250.  GENERAL ECOLOGY  (4 credit hours)

General Ecology covers the full spectrum of relationships between organisms and their biotic and abiotic environments, emphasizing the principles of natural selection, adaptation and evolution.  Lab component is comprised of field and laboratory experiments demonstrating fundamental concepts of ecology from the level of the individual to the ecosystem.  Six class hours per week.  Prerequisites:  BIOL 120 and 121; eligibility for MATH 101 or 121.

270.  GENETICS  (4 credit hours)

The nature, biosynthesis and regulation of the genetic material in prokaryotic and eukaryotic organisms.  Mendelian principles, and introduction to population and quantitative genetics, and an introduction to recombinant DNA and genomics will be included.  Laboratory investigation of selected phenomena.  Prerequisites: BIOL 120 and 121; CHEM 106 and 108.

299.  SPECIAL TOPICS  (1 - 4 CREDIT HOURS)

A sophomore level course designed for a topic of special or current interest, including televised courses.  Prerequisites: as stated for each course.

303.  NUTRITION  (3 credit hours)

Consideration of nutrient classification and functions and the relationship of nutritional status to health. Application of nutritional requirements to food patterns.  Does not count toward a major in Biology.

306.  GENERAL ZOOLOGY  (4 credit hours)

This course examines major concepts of zoology at the organismal and organ function levels, and provides the student with an introduction to recent advances in zoology in the areas of animal anatomy, physiology, systematics, reproduction, development, animal diversity, animal ecology, and evolution of major taxa of the animal kingdom. 

Prerequisite: BIOL 121.

310.  CONSERVATION ECOLOGY  (3 credit hours)

This course reviews the evolutionary and ecological bases for the Earth’s biodiversity and its importance to ecosystem function and human welfare.  The causes, rates and patterns of loss of biodiversity throughout the world and the concepts and techniques used in ecological conservation and restoration are reviewed.  Three class hours per week.  Prerequisite: BIOL 250 or permission of the instructor.

320.  ENTOMOLOGY  (4 credit hours)

The taxonomy, anatomy, life history, and measures of control of some of the common insects.  Emphasis is placed on field studies.  Six class hours per week.  Prerequisite: BIOL 250.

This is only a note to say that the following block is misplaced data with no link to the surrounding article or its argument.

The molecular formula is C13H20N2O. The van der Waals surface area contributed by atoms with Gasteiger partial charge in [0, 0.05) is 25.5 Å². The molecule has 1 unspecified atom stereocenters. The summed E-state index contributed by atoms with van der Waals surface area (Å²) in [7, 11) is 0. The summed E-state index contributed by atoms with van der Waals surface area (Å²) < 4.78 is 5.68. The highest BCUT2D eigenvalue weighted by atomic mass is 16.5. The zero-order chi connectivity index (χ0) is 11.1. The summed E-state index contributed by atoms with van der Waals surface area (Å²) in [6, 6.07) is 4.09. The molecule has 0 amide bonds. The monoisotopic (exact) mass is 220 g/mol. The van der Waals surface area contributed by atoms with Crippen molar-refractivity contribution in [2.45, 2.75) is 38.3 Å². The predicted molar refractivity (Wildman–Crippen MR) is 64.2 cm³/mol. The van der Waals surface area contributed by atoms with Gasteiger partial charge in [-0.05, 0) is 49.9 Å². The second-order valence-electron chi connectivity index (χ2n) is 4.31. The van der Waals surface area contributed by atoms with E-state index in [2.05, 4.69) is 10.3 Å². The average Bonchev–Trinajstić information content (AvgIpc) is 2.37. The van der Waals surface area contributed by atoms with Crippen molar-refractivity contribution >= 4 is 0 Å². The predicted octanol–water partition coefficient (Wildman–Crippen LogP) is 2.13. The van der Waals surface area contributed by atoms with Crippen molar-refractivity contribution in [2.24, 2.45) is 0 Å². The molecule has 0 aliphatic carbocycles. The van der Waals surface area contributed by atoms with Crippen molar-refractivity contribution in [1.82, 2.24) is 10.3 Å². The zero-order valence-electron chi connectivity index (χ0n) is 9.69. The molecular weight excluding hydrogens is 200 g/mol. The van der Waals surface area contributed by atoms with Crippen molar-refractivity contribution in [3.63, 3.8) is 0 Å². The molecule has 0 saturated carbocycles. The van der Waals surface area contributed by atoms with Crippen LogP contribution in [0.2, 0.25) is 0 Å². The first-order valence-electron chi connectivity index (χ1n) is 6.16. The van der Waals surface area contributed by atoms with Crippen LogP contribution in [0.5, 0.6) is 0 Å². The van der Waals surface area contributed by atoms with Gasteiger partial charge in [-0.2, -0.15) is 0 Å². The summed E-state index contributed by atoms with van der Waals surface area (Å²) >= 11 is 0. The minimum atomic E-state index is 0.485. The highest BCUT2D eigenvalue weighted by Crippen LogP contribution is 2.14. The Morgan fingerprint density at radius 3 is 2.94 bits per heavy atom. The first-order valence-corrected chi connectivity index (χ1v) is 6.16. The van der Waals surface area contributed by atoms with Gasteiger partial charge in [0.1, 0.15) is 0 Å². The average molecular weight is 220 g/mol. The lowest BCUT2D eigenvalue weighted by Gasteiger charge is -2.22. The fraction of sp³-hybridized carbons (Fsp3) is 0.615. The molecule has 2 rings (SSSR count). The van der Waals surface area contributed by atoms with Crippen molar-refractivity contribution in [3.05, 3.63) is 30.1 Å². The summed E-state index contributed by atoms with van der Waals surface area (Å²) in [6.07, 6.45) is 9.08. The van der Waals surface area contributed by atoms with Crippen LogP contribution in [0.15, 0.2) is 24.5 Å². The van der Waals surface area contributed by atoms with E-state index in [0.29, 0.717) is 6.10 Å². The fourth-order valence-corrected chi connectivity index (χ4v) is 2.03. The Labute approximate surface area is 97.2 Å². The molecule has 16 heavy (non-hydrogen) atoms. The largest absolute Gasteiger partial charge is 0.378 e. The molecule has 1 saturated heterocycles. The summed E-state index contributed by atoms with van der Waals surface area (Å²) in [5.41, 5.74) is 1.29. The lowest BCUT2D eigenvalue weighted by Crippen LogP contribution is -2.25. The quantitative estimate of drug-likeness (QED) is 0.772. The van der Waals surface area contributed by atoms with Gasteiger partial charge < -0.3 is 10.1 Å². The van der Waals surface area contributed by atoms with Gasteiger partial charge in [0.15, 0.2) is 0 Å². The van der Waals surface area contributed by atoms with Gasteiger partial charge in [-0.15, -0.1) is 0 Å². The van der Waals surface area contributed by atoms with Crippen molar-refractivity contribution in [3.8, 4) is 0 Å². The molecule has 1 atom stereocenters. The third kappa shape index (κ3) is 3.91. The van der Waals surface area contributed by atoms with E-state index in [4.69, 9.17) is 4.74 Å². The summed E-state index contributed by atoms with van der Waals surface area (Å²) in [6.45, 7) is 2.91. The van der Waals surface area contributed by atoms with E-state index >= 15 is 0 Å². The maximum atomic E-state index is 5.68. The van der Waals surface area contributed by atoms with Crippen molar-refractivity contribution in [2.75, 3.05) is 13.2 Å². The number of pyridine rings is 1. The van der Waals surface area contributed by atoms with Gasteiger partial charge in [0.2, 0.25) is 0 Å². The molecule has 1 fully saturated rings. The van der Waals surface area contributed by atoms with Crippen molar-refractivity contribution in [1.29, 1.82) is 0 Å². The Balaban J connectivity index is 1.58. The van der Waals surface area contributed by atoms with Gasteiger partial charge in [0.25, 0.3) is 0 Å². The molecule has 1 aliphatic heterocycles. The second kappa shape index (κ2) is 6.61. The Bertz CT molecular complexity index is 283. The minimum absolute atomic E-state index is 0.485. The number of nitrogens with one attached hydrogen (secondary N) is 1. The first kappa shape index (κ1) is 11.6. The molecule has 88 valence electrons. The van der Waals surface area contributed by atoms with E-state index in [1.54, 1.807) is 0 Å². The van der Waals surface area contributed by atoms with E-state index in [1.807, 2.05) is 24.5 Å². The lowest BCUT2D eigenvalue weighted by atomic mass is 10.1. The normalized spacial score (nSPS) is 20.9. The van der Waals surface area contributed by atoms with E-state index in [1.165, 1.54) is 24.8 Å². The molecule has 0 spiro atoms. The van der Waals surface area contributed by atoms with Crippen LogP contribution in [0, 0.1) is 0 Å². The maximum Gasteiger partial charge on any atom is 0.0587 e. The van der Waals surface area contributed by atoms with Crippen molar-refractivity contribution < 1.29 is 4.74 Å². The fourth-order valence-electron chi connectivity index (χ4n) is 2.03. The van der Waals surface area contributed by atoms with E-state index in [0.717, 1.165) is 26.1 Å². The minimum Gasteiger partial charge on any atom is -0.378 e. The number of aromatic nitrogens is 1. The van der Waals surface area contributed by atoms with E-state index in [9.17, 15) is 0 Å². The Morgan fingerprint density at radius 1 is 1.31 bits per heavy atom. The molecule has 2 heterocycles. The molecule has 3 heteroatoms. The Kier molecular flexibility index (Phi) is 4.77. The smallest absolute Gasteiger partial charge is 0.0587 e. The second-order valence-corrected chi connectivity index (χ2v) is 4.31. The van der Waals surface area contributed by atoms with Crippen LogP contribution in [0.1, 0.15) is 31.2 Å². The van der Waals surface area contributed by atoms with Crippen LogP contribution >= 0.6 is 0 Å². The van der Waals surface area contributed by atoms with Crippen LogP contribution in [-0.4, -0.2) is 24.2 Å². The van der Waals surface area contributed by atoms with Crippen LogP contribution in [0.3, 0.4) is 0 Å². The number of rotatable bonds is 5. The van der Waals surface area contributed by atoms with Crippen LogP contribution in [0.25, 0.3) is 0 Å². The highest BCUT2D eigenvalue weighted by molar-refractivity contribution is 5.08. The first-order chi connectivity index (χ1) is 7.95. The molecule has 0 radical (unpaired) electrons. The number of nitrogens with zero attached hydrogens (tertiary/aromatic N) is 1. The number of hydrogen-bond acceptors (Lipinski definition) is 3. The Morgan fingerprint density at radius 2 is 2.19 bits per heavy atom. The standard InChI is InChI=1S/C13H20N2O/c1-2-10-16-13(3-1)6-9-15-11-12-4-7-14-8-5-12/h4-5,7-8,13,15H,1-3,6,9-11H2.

321.  ANIMAL PARASITISM  (4 credit hours)

This course details the ecological concept of parasitism, utilizing the prominent parasitic species of animals and man.  The laboratory component of the course concerns the identification of species and structures of the important parasites of animals and man.  Lab and field projects dealing with natural and host-parasite systems will also be undertaken.  Six class hours per week.  Prerequisite: BIOL 121.

325.  INVERTEBRATE ZOOLOGY  (4 credit hours)

The taxonomy, anatomy, and life history of selected invertebrate groups.  Six class hours per week, including laboratory.  Prerequisite: BIOL 121.

326.  VERTEBRATE ZOOLOGY  (4 credit hours)

A study of vertebrate animals, with emphasis on their evolution, systematics, ecology, and behavior.  Six class hours per week, including laboratory.  Prerequisite: BIOL 121

330.  VERTEBRATE HISTOLOGY  (4 credit hours)

Microscopical study in detail of the structures, tissues and organs of vertebrate animals and a correlation of these structures with function. Six class hours per week. Prerequisite: BIOL 121

331.  HUMAN ANATOMY AND PHYSIOLOGY I  (4 credit hours)

An in-depth systemic approach to the study of the human body emphasizing organizational structure, osteology, myology, lymphology, and the cardiovascular system.  Prerequisite: BIOL 101 or BIOL 120

332.  HUMAN ANATOMY AND PHYSIOLOGY II  (4 credit hours)

An in-depth systemic approach to the study of the human body emphasizing the nervous, endocrine, respiratory, digestive, urinary and reproductive systems.  Prerequisite: BIOL 331.

341.  MICROBIOLOGY  (4 credit hours)